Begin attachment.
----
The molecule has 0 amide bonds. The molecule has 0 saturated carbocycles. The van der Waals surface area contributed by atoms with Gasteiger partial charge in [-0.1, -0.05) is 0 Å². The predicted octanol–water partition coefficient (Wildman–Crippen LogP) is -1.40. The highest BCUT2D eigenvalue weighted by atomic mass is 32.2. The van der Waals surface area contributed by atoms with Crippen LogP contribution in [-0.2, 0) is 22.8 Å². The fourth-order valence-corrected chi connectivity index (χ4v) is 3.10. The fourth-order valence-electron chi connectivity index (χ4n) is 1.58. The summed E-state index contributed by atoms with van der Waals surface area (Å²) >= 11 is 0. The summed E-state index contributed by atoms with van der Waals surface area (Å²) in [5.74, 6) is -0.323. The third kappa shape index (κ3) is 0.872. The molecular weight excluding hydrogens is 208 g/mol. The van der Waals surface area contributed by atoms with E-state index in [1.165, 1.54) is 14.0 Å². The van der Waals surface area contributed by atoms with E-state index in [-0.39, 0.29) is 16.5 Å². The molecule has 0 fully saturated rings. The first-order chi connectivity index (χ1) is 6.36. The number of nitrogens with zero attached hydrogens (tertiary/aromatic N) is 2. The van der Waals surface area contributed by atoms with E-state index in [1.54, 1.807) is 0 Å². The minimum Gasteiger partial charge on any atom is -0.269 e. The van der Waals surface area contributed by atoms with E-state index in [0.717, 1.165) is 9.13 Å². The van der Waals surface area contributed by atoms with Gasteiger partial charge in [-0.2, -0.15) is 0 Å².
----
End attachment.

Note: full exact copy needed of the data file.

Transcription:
The molecule has 0 amide bonds. The molecule has 0 saturated carbocycles. The van der Waals surface area contributed by atoms with Gasteiger partial charge in [-0.1, -0.05) is 0 Å². The predicted octanol–water partition coefficient (Wildman–Crippen LogP) is -1.40. The highest BCUT2D eigenvalue weighted by atomic mass is 32.2. The van der Waals surface area contributed by atoms with Crippen LogP contribution in [-0.2, 0) is 22.8 Å². The fourth-order valence-corrected chi connectivity index (χ4v) is 3.10. The fourth-order valence-electron chi connectivity index (χ4n) is 1.58. The summed E-state index contributed by atoms with van der Waals surface area (Å²) >= 11 is 0. The summed E-state index contributed by atoms with van der Waals surface area (Å²) in [5.74, 6) is -0.323. The third kappa shape index (κ3) is 0.872. The molecular weight excluding hydrogens is 208 g/mol. The van der Waals surface area contributed by atoms with E-state index in [1.165, 1.54) is 14.0 Å². The van der Waals surface area contributed by atoms with E-state index in [-0.39, 0.29) is 16.5 Å². The molecule has 0 fully saturated rings. The first-order chi connectivity index (χ1) is 6.36. The number of nitrogens with zero attached hydrogens (tertiary/aromatic N) is 2. The van der Waals surface area contributed by atoms with E-state index in [1.54, 1.807) is 0 Å². The minimum Gasteiger partial charge on any atom is -0.269 e. The van der Waals surface area contributed by atoms with E-state index in [0.717, 1.165) is 9.13 Å². The van der Waals surface area contributed by atoms with Gasteiger partial charge in [-0.2, -0.15) is 0 Å².